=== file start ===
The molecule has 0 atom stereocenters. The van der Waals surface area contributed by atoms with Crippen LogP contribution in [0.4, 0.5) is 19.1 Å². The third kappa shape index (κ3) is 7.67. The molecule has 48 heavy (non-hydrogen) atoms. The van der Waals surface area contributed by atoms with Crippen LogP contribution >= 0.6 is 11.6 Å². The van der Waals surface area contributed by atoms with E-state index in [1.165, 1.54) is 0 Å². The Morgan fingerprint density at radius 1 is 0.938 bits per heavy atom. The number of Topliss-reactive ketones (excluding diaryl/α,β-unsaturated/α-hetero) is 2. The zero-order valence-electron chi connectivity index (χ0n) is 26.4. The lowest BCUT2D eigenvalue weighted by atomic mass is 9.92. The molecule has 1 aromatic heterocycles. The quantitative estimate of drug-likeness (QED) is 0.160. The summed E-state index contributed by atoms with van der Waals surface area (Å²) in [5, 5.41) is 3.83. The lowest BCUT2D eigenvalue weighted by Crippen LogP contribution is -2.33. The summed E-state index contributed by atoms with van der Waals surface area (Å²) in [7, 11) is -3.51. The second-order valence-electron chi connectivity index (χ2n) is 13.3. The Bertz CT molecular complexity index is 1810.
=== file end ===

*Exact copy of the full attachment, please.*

The molecule has 0 atom stereocenters. The van der Waals surface area contributed by atoms with Crippen LogP contribution in [0.4, 0.5) is 19.1 Å². The third kappa shape index (κ3) is 7.67. The molecule has 48 heavy (non-hydrogen) atoms. The van der Waals surface area contributed by atoms with Crippen LogP contribution >= 0.6 is 11.6 Å². The van der Waals surface area contributed by atoms with E-state index in [1.165, 1.54) is 0 Å². The Morgan fingerprint density at radius 1 is 0.938 bits per heavy atom. The number of Topliss-reactive ketones (excluding diaryl/α,β-unsaturated/α-hetero) is 2. The zero-order valence-electron chi connectivity index (χ0n) is 26.4. The lowest BCUT2D eigenvalue weighted by atomic mass is 9.92. The molecule has 1 aromatic heterocycles. The quantitative estimate of drug-likeness (QED) is 0.160. The summed E-state index contributed by atoms with van der Waals surface area (Å²) in [5, 5.41) is 3.83. The lowest BCUT2D eigenvalue weighted by Crippen LogP contribution is -2.33. The summed E-state index contributed by atoms with van der Waals surface area (Å²) in [7, 11) is -3.51. The second-order valence-electron chi connectivity index (χ2n) is 13.3. The Bertz CT molecular complexity index is 1810.